Russia’s most respected pollster, Levada, has published an update on Russian attitudes towards Vladimir Putin. The results are confusing, to say the least.
When asked ОДОБРЯЕТЕ ЛИ ВЫ ДЕЯТЕЛЬНОСТЬ В.В.ПУТИНА НА ПОСТУ ПРЕЗИДЕНТА РОССИИ? (“Do you approve of Putin’s performance as president?”) in August of 2008 just as Putin’s second term in office came to a close, a whopping 82% of respondents said they strongly or mostly approved and only 12% said they strongly or mostly disapproved. Five years later in August 2013, only 60% of respondents now approve of Putin’s performance as president while 32% strongly or mostly disapprove. The gap between Putin’s defenders and his critics shrank from a gigantic 70 points to a much less daunting 28 points. Putin’s adherents would point out, however, that Putin’s approval is still overwhelming and decisive, and much higher for example than that currently experienced by Barack Obama.
But if you drill down into the Levada results, you find data that should be far more disturbing to Putin’s fans.
When asked ЕСЛИ ГОВОРИТЬ В ЦЕЛОМ, У ВАС СЛОЖИЛОСЬ В ОСНОВНОМ БЛАГОПРИЯТНОЕ ИЛИ В ОСНОВНОМ НЕБЛАГОПРИЯТНОЕ МНЕНИЕ О ВЛАДИМИРЕ ПУТИНЕ? (“Generally speaking, is your attitude towards Putin mostly favorable or mostly unfavorable?”), Putin took a massive, earth-shaking hit. In August 2008 the same 80% that approved of Putin’s performance stated they had a generally favorable view of Putin the man. Back then, only 10% of respondents said they had a generally unfavorable view. Five years later, the story is dramatically different. For the first time since he came to power, Putin didn’t even get a majority of Russians to confirm a generally positive view. Only 47% of respondents said so, while 27% said their view was mostly negative. Over the past five years, Putin’s negatives nearly tripled.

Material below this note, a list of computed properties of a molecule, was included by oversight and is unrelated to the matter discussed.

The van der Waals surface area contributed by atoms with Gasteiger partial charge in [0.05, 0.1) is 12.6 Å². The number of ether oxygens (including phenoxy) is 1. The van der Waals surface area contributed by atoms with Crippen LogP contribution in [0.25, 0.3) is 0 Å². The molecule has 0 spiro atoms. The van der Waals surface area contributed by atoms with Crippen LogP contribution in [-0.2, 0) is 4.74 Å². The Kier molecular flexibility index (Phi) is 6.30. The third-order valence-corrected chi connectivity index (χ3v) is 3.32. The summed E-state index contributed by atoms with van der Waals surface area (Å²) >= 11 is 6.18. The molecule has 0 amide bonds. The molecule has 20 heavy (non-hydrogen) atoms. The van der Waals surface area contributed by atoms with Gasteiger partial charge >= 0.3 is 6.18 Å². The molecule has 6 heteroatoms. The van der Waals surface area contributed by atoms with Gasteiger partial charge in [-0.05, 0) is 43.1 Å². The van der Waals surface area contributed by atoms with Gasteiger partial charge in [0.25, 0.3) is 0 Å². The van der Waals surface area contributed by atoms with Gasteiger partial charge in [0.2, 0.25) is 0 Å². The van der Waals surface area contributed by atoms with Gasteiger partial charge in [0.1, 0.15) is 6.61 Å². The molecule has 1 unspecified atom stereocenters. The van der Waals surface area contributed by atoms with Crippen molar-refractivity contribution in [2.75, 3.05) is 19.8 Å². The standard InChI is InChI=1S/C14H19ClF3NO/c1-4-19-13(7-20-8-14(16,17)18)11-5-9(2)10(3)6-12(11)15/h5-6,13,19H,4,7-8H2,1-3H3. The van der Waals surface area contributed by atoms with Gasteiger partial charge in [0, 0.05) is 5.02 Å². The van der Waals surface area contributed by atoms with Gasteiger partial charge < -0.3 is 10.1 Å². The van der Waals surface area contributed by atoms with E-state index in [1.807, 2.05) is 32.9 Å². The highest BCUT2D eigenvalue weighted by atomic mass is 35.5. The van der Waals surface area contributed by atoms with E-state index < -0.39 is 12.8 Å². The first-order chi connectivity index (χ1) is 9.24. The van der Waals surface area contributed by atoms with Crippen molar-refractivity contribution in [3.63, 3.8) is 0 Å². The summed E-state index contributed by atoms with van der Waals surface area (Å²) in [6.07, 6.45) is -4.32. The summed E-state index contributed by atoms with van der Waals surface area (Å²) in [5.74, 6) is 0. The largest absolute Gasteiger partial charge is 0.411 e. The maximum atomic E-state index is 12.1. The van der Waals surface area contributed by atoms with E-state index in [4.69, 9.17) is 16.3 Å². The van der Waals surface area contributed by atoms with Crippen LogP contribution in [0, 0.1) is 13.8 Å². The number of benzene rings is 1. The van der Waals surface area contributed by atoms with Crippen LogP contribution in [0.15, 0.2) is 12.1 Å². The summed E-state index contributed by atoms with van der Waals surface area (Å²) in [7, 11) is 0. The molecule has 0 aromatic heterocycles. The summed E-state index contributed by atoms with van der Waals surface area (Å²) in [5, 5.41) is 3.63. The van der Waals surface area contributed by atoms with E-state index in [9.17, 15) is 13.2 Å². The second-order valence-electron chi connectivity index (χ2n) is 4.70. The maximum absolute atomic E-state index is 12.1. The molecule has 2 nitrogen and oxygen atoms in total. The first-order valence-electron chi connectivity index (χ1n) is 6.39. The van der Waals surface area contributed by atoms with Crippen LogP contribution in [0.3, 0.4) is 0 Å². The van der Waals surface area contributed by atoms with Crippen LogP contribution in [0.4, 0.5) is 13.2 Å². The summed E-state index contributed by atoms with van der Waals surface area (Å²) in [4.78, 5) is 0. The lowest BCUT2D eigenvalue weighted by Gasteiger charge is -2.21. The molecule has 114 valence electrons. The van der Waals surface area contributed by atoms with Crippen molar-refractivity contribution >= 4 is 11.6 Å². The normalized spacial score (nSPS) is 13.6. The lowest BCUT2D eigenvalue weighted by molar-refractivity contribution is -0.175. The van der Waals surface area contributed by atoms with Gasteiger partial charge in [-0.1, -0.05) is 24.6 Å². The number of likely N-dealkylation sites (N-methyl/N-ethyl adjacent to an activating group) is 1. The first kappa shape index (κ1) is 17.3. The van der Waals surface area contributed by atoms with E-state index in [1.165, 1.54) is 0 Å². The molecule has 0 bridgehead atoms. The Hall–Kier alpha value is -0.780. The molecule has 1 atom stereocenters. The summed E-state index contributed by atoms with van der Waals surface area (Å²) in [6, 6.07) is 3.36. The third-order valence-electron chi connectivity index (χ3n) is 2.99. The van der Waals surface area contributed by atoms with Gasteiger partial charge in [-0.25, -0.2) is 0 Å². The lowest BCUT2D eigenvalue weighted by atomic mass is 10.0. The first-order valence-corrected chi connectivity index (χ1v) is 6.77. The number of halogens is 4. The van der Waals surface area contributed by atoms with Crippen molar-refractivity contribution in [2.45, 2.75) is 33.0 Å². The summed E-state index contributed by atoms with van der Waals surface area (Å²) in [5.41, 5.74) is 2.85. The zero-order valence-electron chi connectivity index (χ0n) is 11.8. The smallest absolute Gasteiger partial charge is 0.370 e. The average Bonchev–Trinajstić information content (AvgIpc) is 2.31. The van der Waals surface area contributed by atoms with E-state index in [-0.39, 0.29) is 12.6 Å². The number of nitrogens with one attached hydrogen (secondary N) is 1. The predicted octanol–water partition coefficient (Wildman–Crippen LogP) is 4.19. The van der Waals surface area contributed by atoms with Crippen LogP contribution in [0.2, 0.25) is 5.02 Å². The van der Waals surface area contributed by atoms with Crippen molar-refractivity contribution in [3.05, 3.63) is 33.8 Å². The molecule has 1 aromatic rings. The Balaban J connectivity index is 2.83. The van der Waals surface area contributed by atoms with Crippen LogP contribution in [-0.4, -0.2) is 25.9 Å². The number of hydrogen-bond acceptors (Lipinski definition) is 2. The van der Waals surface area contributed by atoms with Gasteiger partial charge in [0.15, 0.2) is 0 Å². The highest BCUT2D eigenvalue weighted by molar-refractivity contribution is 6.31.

The comes the real poser. When asked ЕСЛИ ГОВОРИТЬ О ДЕЙСТВИЯХ ВЛАДИМИРА ПУТИНА НА ПОСТУ ПРЕЗИДЕНТА РОССИИ, ВЫ В ОСНОВНОМ ПОДДЕРЖИВАЕТЕ? (“Do you support the actions taken by Putin as President?”), Putin takes the same massive hit. Only 44% of respondents say they do support Putin’s actions, down from 77% in 2008, while 28% say they do not support Putin’s actions, up from 10% in 2008. This question is actually very hard to distinguish from the first one regarding Putin’s job performance, and shows that Pooty is on very shaky ground indeed.
So while Russians feel that Putin is getting good results as president, they increasingly don’t like the man behind the actions. They like the ends, but disapprove of the means. And the share of Russians who like the ends is dramatically plummeting the longer Putin stays in power.
These results are hardly surprising. Russia has experienced six straight years and six straight quarters of declining economic growth, and now stands poised on the precipice of a doubled-dip recession. Levada’s poll clearly shows that Russians believe Putin controls the national destiny and is responsible for any mishap, just as he gets all the credit for success. Putin neatly stepped aside and put Dima Medvedev in place to take the blame for the massive 2009 recession that Russian experienced, but now that Putin once again holds the reins a double-dip recession will hit him hard.
Levada reveals that a majority of Russians definitely or probably believe that Putin is guilty of the abuse-of-power allegations that his critics make against him. As the economy continues to decline, Putin will have to use more and more authoritarian measures to preserve his power. We see these measures manifested in Putin’s treatment of Greenpeace, homosexuals, Pussy Riot , Navalny and any other group or person that dares to challenge the status quo.
Welcome back to the USSR.